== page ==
The American Petroleum Institute (API), representing many larger oil companies that blend their own biofuels, met with OMB on Sept. 9 to lay out its position, as outlined in a June l7 letter to EPA.

“The statutory volumes for 2021 and 2022 are unachievable, and EPA must reduce the RFS volumes in 2021 and 2022 to feasible levels. We hope EPA will utilize the cellulosic biofuel waiver authority . . . as a first step to reduce statutory volumes. However, the cellulosic waiver authority by itself is insufficient to reach a feasible set of volume standards in 2021. In 2022, the problem is compounded because the statutory volume of advanced biofuel increases by an additional 500 million gallons, further reducing the effectiveness of the cellulosic biofuel waiver,” API said.

This argument implies a deeper overall cut in biofuel volumes is needed, an approach that would require EPA to invoke its “general” waiver authority under the RFS.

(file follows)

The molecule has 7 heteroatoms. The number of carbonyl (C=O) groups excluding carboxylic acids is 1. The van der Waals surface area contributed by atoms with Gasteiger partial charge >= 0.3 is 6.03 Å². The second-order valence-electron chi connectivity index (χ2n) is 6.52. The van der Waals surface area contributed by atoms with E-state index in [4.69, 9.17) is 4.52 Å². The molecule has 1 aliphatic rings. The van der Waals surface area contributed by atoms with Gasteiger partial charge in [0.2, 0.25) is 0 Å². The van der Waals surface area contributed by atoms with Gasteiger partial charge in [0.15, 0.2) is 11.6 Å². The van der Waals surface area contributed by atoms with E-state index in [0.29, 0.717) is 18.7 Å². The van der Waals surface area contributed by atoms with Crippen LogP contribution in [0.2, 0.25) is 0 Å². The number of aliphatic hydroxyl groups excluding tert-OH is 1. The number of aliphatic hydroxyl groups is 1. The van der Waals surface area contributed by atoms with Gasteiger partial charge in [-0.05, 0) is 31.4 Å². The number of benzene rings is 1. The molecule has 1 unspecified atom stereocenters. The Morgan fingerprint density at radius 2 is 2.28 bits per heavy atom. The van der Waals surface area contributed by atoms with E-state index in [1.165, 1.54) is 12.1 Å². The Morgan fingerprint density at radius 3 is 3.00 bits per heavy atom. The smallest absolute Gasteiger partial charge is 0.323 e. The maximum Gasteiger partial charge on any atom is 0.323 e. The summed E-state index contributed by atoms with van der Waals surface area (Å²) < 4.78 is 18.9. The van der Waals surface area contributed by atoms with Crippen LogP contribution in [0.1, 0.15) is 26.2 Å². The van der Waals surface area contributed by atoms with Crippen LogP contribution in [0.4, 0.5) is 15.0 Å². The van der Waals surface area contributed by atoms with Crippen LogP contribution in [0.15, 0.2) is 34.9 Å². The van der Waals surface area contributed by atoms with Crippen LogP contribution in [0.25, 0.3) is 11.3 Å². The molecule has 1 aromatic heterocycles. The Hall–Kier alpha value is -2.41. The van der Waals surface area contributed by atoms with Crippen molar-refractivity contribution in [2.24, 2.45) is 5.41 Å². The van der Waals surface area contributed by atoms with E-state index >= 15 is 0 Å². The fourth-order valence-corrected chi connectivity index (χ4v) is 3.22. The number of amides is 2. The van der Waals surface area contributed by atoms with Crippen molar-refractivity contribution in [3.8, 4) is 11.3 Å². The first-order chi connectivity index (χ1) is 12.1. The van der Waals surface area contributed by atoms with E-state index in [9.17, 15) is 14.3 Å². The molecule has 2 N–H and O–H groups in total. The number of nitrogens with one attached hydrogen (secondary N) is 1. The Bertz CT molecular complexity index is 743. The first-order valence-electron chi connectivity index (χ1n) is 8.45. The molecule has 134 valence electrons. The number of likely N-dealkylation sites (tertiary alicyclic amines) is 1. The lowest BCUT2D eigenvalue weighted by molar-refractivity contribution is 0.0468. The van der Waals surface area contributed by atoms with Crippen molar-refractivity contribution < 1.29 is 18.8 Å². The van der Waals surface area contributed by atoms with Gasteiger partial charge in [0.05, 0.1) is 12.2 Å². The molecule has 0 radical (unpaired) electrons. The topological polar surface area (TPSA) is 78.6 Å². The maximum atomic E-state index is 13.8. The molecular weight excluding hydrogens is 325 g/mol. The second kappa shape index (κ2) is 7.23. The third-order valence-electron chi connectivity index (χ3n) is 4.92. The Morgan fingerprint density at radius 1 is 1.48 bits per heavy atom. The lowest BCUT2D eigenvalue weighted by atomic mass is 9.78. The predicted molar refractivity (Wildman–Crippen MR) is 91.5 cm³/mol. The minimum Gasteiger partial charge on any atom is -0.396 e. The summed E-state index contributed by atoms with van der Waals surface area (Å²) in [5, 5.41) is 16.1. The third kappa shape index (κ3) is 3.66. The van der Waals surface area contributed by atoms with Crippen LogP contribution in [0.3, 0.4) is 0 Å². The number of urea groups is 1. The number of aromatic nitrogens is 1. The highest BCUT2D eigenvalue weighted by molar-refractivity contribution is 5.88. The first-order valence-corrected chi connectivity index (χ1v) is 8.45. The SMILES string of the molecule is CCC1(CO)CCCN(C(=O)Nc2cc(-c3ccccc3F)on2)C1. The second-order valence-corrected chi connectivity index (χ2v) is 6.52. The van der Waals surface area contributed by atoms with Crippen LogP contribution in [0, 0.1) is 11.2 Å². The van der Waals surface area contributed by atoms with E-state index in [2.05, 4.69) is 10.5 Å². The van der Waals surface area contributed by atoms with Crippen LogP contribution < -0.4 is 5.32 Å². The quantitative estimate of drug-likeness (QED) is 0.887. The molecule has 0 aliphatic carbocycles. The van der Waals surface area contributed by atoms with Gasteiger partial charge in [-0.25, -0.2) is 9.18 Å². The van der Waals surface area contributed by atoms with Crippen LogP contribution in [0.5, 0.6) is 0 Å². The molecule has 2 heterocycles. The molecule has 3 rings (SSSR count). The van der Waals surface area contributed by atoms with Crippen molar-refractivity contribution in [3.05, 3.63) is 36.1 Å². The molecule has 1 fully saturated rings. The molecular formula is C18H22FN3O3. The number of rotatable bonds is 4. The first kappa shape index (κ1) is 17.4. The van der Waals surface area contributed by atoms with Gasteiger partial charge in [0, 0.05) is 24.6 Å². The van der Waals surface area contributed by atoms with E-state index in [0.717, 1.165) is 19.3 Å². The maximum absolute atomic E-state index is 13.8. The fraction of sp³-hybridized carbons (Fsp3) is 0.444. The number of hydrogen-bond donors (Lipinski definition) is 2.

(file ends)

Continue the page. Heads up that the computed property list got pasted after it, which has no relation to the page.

API also has concerns about the supply of RFS compliance credits, or renewable identification numbers (RINs), becoming exhausted soon. If “the 2021 volume standards are not reduced to a feasible level, there is a significant risk that the carryover RIN balance will be depleted. Our modeling shows that the carryover RIN balance is declining and will be exhausted by the end of 2021. EPA has consistently recognized in previous rulemakings that a sufficient balance of carryover RINs is necessary to ensure a properly functioning RIN market,” API says.

Small Refiner Waivers

API further wants EPA to cut its 2020 blending requirements to reflect the agency’s failure to grant small refinery exemptions. API rejected the Trump EPA’s increase in blending rates to compensate for predicted waivers at the outset, because this would in effect have “reallocated” compliance burdens to larger refiners that blend their own fuels.